A different Goa story: Exploring the last of Goa's salt pans
This is a Goa we rarely see. Away from the crowds of the beach belt and the lure of the casinos, the real Goa slogs away in its fields struggling to make a living that is not linked to tourism. For us locals, this was an eye-opener, a glimpse into how our cities are irrevocably linked to our fragile ecosystem.
Just on the outskirts of Goa's capital Panjim, the mangroves run parallel to the nearly-500-year-old Ponte de Linhares causeway which connects Panjim to Old Goa. Hidden behind the mangroves are acres of ice-cube-tray shaped salt pans where tiny white hills of this most important ingredient are still being farmed by hand.
It is a Saturday morning in Goa and a small group of us have gathered to explore the salt pans. “Do you know where the Mandovi river begins?” asks Tallulah D’Silva, who is leading the walk. Tallulah is a practicing architect who is fascinated by the “architecture of nature”. Her interest and knowledge of Goa’s birds, insects, and local ecology makes her an animated and interesting host.
“The river begins in the sea!” says one enthusiastic young participant. We smile at him indulgently. Tallulah explains that the Mandovi originates in the hills of the Western Ghats and flows down through North Goa to become this wide expanse of water on which Panjim is built.
We are standing on a culvert, looking down into a sluice gate. “This is a man-made system that is over 3500 years old,” says Tallulah. Peering down into the dark but clear water the simple ingenuity of the sluice gates is clear.The gates are wooden doors which police the water coming in and out of the creek and river. They swivel and open when the pressure of the tide hits them. The water then flows into a channel and is diverted into the salt pans on the other side.
We spot mudskippers enjoying the cool water and tiny crabs scramble into the laterite stones. The soil under our feet is smooth and sticky. It feels like plasticky, stretchable clay. Along the water’s edge, mangroves form a protective border. “With such soft soil any tree will fall,” says Tallulah. “The mangroves anchor themselves and stay steady by spreading their elaborate root system which goes deep and spreads like a raft.”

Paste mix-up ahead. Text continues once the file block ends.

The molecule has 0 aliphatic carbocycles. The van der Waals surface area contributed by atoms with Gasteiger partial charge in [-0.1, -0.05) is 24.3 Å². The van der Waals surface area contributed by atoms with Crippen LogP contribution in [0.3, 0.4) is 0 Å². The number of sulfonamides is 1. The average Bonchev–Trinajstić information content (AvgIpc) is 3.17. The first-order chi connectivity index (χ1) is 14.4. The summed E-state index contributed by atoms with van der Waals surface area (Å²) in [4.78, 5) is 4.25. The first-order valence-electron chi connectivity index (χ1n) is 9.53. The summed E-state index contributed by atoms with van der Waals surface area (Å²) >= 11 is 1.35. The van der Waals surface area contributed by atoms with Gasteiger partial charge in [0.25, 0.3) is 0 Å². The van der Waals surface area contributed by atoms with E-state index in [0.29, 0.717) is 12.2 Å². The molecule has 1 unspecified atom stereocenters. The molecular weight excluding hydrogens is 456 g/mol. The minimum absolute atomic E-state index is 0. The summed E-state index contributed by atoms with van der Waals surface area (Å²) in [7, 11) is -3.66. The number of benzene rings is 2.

Mangroves are a protective device for coastal lands. They prevent soil erosion and arrest silting. They act as a vital defence barrier from tidal surges and high waves. Where there are mangroves, fish, shrimp, snails and other creatures thrive.
On the other side of the sluice gates, the water has gathered into a large murky rectangle. It doesn’t look too clean or clear. The surface is dotted with green algae and the occasional chocolate wrapper. “The 40% salinity in the river has to be 100% before salt can be harvested,” says Tallulah. “Solar salt is not pure white; it is full of minerals.”
The annual harvesting of salt covers the winter months in Goa. Every December, any water in the pans is pumped out and the sluice gates are closed so that no water enters in. The existing wooden planks are not enough to block the water so a ‘dam’ of mud and hay blocks even the tiniest trickle.
The shallow, pan-like squares are an engineering marvel. Their symmetry is pleasing and a photographer’s delight. The workers are oblivious to our little group now stepping on to the edge of a salt pan, exclaiming over the delightful bird prints firmly entrenched in the mud.
The pans are interconnected with a central spine linking them together. During our visit, a group of workers are walking around the edges of each rectangle, stamping down the squishy soil until it becomes firm. The soil is raked to form a border by hand, a tiny opening left for the water to be pumped in later. In a few weeks, the water will evaporate and turn saltier and the salt crystals will be harvested. We can already see a fine layer of white at the edge of several pans.